When a firm is contacted to vet an acquisition, their client expects them to complete a full review and provide accurate information, especially regarding who would be responsible for any financial liabilities. Unfortunately, that is not always what happens as illustrated by a recent verdict.
Case in point
A federal jury in a Detroit court agreed upon a legal malpractice verdict. The firm was contacted by two owners of a holding company to vet an acquisition of a manufacturing company with pension liability.
The owners claimed that the firm offered legal advice regarding who would be liable for the pension. The claim argued that the firm in question stated neither the owners themselves, nor their holding company, would be liable, so long as neither owned more that 80% of the manufacturing company. The manufacturing company went into receivership and the pension fund declared the owners liable. The owners filed a lawsuit against the firm hired for the vetting process.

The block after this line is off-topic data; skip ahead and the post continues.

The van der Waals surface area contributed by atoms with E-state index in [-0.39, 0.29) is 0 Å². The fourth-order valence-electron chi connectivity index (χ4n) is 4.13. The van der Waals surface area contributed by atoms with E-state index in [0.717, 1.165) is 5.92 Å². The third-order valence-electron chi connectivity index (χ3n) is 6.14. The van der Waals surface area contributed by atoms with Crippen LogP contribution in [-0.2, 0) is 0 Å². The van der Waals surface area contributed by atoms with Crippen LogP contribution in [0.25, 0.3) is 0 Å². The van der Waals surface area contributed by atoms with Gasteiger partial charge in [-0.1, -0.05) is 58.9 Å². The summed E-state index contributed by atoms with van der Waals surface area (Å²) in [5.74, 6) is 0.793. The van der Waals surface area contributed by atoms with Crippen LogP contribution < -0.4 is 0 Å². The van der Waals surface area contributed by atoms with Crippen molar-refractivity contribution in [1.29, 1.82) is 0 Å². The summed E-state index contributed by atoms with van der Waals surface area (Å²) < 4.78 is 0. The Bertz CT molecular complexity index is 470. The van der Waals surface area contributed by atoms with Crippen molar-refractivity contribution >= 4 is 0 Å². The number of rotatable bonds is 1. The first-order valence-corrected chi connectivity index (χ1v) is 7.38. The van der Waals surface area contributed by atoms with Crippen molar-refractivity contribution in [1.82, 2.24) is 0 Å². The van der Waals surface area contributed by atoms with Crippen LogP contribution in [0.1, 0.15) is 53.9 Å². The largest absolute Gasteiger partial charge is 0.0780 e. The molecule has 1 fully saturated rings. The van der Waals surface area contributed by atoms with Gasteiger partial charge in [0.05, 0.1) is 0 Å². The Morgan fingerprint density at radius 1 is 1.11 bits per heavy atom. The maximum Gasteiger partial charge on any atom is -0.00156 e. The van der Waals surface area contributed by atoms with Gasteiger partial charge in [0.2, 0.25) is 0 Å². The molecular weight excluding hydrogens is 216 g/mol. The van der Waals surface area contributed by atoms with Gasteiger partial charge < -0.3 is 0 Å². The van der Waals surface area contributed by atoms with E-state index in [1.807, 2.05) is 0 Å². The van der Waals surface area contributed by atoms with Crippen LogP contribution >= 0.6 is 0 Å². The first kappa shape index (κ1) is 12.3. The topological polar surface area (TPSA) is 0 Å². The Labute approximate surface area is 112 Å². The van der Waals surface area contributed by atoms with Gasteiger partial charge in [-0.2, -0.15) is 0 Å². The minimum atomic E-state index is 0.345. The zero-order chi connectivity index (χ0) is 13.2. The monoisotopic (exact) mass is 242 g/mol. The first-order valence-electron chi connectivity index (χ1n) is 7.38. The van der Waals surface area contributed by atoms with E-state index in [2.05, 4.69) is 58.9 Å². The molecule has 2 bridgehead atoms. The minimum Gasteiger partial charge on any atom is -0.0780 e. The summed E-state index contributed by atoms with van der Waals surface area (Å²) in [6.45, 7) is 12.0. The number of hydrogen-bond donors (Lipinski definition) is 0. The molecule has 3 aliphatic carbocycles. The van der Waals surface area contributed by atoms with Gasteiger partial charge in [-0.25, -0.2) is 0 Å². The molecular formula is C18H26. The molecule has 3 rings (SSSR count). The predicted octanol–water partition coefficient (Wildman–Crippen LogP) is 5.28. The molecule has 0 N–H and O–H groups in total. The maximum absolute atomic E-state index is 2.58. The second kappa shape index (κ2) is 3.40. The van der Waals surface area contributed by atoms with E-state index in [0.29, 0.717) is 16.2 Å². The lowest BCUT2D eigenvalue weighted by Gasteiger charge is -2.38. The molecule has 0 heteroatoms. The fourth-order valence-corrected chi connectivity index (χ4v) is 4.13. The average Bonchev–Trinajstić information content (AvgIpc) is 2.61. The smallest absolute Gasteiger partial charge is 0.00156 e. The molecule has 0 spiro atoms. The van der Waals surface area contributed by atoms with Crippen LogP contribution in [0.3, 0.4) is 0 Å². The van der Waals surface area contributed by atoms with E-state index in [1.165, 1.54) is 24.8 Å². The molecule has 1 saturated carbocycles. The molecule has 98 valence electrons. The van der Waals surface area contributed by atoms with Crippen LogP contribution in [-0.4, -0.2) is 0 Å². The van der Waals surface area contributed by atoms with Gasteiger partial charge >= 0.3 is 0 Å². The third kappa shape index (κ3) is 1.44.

In a positive outcome for the owners and the pensioners, the jury awarded damages of $5 million. The funds were divided between the owners and the pension fund.
This case depicts what can happen when an attorney is negligent in their legal duties to their client. Negligence can occur when an attorney misunderstands or misapplies a law, or when they fail to know or correctly apply a law.
In this example, the owners were financially liable after being informed that they would not be. The firm contacted to perform the vetting did not carry out their responsibilities and ultimately, they bore the cost of that failure.